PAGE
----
Oriental tree lilies are a hybrid cross between Asiatic and Oriental lilies. These hardy perennials share the best traits of both species—big, beautiful blooms, vibrant color, and rich, sweet fragrance. Keep reading to learn more tree lily info.
What is a Tree Lily?
Growing tree lilies are tall and the stalks are large but, in spite of the name, they are not trees; they are herbaceous (non-woody) plants that die down at the end of each growing season.
Average height of a tree lily is 4 feet (1 m.), although some varieties may reach heights of 5 to 6 feet (1.5 to 2 m.) and sometimes more. The plant is available in bold colors such as red, gold, and burgundy, as well as pastel shades of peach, pink, pale yellow, and white.
Growing Tree Lilies
Tree lilies require similar growing conditions as most other lilies in the garden — well-drained soil and full or partial sunlight. The plant grows in USDA plant hardiness zones 4 through 8, and may tolerate warmer climates in zones 9 and 10.
Plant tree lily bulbs in autumn for blooms the following summer. Plant the bulbs 10 to 12 inches (25-31 cm.) deep and allow 8 to 12 inches (20-31 cm.) between each bulb. Water the bulbs deeply after planting.
Oriental Tree Lily Care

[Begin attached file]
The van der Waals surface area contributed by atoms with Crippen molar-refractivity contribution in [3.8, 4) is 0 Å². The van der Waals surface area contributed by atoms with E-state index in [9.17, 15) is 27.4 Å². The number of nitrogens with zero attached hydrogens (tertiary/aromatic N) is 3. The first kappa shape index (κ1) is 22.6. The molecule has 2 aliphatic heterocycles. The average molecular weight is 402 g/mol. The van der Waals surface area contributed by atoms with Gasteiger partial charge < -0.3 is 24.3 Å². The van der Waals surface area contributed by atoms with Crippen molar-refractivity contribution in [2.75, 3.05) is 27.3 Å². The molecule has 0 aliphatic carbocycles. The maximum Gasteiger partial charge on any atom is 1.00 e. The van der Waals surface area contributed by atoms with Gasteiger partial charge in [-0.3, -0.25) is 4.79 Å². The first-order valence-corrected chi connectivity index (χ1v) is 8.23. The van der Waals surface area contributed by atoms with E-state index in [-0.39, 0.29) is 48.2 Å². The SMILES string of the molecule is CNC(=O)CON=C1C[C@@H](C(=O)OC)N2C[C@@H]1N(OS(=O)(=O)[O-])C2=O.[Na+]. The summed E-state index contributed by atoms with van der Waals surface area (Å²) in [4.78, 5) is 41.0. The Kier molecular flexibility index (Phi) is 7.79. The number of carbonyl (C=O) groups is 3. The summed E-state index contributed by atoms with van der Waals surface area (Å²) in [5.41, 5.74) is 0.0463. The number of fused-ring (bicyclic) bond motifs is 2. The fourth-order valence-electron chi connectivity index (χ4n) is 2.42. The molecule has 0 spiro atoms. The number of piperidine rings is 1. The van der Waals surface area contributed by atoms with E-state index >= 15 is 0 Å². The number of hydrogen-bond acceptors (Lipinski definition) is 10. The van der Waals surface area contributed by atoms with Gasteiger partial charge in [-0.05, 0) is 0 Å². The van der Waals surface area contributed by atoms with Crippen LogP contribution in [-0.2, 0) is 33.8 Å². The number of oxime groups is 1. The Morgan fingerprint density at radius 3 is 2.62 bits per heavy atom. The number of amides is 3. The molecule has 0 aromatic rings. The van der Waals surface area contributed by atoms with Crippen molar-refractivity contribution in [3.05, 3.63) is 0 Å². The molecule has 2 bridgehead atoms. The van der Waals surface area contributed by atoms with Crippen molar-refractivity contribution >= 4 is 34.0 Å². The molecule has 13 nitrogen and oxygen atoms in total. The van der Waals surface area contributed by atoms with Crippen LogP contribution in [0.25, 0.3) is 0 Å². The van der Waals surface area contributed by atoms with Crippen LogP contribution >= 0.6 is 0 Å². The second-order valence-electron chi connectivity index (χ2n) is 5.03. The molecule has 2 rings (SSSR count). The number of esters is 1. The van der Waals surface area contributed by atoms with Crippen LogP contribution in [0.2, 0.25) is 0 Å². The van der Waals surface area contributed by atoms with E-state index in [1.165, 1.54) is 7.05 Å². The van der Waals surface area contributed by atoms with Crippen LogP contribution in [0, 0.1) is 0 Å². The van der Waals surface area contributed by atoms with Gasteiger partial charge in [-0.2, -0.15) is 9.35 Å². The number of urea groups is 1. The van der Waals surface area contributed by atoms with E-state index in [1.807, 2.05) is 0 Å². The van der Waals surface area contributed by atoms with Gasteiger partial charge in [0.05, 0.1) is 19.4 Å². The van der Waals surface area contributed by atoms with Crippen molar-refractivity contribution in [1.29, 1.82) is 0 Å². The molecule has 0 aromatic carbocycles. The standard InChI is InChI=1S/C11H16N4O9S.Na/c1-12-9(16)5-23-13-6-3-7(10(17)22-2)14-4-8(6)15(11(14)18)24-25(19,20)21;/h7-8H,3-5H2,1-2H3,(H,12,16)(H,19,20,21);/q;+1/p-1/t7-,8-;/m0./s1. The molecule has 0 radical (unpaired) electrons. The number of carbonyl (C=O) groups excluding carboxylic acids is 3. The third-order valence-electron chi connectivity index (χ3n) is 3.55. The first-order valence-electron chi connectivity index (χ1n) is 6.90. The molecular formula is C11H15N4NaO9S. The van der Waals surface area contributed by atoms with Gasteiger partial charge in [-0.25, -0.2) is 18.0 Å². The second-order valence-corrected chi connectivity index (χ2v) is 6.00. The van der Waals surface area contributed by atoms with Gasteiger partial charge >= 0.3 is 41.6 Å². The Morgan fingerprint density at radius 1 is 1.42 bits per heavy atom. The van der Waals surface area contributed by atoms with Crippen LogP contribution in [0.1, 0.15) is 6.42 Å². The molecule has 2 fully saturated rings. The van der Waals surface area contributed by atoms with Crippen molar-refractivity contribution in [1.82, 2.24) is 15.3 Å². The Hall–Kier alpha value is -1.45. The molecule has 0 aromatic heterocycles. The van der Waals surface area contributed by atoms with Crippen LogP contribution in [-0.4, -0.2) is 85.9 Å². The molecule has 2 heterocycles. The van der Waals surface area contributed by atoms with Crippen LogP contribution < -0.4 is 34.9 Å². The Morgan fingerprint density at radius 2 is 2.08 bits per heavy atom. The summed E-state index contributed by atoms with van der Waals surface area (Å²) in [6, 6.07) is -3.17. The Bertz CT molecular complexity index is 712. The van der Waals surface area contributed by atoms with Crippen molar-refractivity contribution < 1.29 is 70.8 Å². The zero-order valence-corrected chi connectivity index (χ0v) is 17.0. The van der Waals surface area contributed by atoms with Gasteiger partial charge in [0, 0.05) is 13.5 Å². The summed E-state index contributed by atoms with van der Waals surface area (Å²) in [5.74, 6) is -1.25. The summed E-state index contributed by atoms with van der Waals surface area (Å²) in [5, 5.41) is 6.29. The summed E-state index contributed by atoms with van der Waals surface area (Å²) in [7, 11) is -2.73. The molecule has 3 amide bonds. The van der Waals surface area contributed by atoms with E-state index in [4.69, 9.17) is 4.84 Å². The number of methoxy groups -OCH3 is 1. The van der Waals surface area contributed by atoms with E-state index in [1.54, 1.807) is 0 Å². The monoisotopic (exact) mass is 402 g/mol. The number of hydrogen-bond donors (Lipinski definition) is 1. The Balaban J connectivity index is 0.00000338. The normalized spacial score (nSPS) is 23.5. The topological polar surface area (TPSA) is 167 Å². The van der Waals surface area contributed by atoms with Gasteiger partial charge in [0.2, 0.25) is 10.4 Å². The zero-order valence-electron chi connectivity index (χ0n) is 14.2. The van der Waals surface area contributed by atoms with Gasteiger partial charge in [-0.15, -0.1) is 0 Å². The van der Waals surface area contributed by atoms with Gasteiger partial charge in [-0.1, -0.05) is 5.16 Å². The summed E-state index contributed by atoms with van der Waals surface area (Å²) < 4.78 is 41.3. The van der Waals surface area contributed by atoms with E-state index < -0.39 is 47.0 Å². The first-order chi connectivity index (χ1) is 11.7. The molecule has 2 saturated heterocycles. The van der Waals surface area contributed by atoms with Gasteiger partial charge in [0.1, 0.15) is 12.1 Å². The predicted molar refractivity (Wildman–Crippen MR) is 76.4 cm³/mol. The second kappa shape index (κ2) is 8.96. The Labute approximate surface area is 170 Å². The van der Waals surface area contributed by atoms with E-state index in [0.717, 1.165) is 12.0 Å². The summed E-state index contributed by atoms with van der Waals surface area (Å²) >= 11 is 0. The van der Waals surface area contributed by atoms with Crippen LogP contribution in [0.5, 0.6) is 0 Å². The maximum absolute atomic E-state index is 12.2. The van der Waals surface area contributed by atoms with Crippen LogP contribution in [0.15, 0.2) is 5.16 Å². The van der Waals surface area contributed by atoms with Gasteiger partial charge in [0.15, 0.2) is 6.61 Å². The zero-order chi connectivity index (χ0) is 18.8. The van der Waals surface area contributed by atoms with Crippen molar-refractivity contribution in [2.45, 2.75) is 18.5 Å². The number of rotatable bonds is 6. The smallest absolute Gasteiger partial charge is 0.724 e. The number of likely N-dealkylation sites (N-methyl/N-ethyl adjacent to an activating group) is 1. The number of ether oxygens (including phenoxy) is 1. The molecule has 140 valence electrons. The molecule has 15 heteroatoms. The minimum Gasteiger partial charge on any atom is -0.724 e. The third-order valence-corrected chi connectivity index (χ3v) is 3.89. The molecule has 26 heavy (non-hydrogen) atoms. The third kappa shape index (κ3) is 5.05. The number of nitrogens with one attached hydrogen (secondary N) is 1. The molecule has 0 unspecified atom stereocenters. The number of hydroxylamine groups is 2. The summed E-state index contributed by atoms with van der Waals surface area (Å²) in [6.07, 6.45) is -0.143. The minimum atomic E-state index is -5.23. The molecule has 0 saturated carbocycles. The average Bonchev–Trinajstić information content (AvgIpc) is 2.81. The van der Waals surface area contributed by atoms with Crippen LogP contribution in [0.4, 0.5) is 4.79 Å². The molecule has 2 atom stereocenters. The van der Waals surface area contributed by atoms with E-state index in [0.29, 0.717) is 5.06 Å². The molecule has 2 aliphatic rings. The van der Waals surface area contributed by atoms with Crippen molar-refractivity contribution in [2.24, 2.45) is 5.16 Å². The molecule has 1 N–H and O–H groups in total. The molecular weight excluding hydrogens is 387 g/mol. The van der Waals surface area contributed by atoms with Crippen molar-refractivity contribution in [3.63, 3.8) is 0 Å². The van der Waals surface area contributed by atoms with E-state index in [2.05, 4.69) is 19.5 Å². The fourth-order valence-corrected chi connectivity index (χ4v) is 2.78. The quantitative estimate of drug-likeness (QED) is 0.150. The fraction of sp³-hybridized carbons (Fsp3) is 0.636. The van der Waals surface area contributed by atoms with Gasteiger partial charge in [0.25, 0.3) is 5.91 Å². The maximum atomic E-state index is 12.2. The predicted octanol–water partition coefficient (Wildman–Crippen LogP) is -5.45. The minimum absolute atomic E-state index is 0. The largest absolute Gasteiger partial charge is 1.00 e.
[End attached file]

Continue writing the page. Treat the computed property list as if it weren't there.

Water your tree lilies regularly throughout the growing season. The soil should not be soggy, but it should never be completely dry.
Tree lilies generally require no fertilizer, however, if the soil is poor, you can feed the plant a balanced garden fertilizer when shoots emerge in spring, and again about a month later. If you prefer, you can use a slow-release fertilizer early in the growing season.
Withhold water when the blooms die but leave the foliage in place until they turn yellow and are easy to pull. Never pull the leaves if they are still attached to the bulb because the foliage absorbs energy from the sun that nourishes the bulbs for the next year’s blooms.
Tree lilies are cold hardy, but if you live in a chilly climate, a thin layer of mulch will protect the new shoots from spring frost. Limit mulch to 3 inches (8 cm.) or less; a thicker layer attracts hungry slugs.
Tree lily vs. Orienpets
While often referred to as Orienpets, there are slight differences in the these lily plant varieties. Oriental tree lily plants, as previously stated, are an Asiatic and Oriental lily hybrid. Orienpet lilies, also known as OT lilies, are a cross between oriental and trumpet lily types. Then there is the Asiapet lily, which is a cross between an Asiatic and trumpet lily.